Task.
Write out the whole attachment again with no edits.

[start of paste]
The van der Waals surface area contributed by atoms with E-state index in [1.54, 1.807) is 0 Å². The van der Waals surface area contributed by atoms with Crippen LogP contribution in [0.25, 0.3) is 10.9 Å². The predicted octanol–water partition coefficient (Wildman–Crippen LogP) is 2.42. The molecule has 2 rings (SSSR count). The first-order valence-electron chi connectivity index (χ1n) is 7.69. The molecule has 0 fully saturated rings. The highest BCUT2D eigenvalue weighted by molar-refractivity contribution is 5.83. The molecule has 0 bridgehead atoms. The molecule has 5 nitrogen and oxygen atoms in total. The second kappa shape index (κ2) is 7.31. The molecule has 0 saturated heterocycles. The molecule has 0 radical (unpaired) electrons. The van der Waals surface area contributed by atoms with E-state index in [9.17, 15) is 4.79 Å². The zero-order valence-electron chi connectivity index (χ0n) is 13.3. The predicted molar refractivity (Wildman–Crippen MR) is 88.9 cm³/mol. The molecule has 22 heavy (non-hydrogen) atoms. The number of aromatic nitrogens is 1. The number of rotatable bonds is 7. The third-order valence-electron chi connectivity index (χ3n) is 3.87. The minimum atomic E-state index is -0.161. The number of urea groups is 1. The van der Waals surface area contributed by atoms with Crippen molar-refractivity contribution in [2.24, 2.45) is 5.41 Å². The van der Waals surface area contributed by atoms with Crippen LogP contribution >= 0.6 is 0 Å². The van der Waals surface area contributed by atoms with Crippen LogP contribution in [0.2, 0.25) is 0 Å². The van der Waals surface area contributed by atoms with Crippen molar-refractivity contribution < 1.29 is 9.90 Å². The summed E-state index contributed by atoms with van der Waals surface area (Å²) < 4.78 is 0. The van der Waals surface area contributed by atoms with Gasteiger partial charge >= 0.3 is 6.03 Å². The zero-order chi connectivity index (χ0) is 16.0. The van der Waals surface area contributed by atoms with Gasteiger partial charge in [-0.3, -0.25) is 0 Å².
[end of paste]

The van der Waals surface area contributed by atoms with E-state index in [1.54, 1.807) is 0 Å². The van der Waals surface area contributed by atoms with Crippen LogP contribution in [0.25, 0.3) is 10.9 Å². The predicted octanol–water partition coefficient (Wildman–Crippen LogP) is 2.42. The molecule has 2 rings (SSSR count). The first-order valence-electron chi connectivity index (χ1n) is 7.69. The molecule has 0 fully saturated rings. The highest BCUT2D eigenvalue weighted by molar-refractivity contribution is 5.83. The molecule has 0 bridgehead atoms. The molecule has 5 nitrogen and oxygen atoms in total. The second kappa shape index (κ2) is 7.31. The molecule has 0 saturated heterocycles. The molecule has 0 radical (unpaired) electrons. The van der Waals surface area contributed by atoms with E-state index in [9.17, 15) is 4.79 Å². The zero-order valence-electron chi connectivity index (χ0n) is 13.3. The predicted molar refractivity (Wildman–Crippen MR) is 88.9 cm³/mol. The molecule has 22 heavy (non-hydrogen) atoms. The number of aromatic nitrogens is 1. The number of rotatable bonds is 7. The third-order valence-electron chi connectivity index (χ3n) is 3.87. The minimum atomic E-state index is -0.161. The number of urea groups is 1. The van der Waals surface area contributed by atoms with Crippen molar-refractivity contribution in [2.24, 2.45) is 5.41 Å². The van der Waals surface area contributed by atoms with Crippen LogP contribution >= 0.6 is 0 Å². The van der Waals surface area contributed by atoms with Crippen LogP contribution in [0.2, 0.25) is 0 Å². The van der Waals surface area contributed by atoms with Crippen molar-refractivity contribution < 1.29 is 9.90 Å². The summed E-state index contributed by atoms with van der Waals surface area (Å²) < 4.78 is 0. The van der Waals surface area contributed by atoms with Gasteiger partial charge >= 0.3 is 6.03 Å². The zero-order chi connectivity index (χ0) is 16.0. The van der Waals surface area contributed by atoms with Gasteiger partial charge in [-0.3, -0.25) is 0 Å².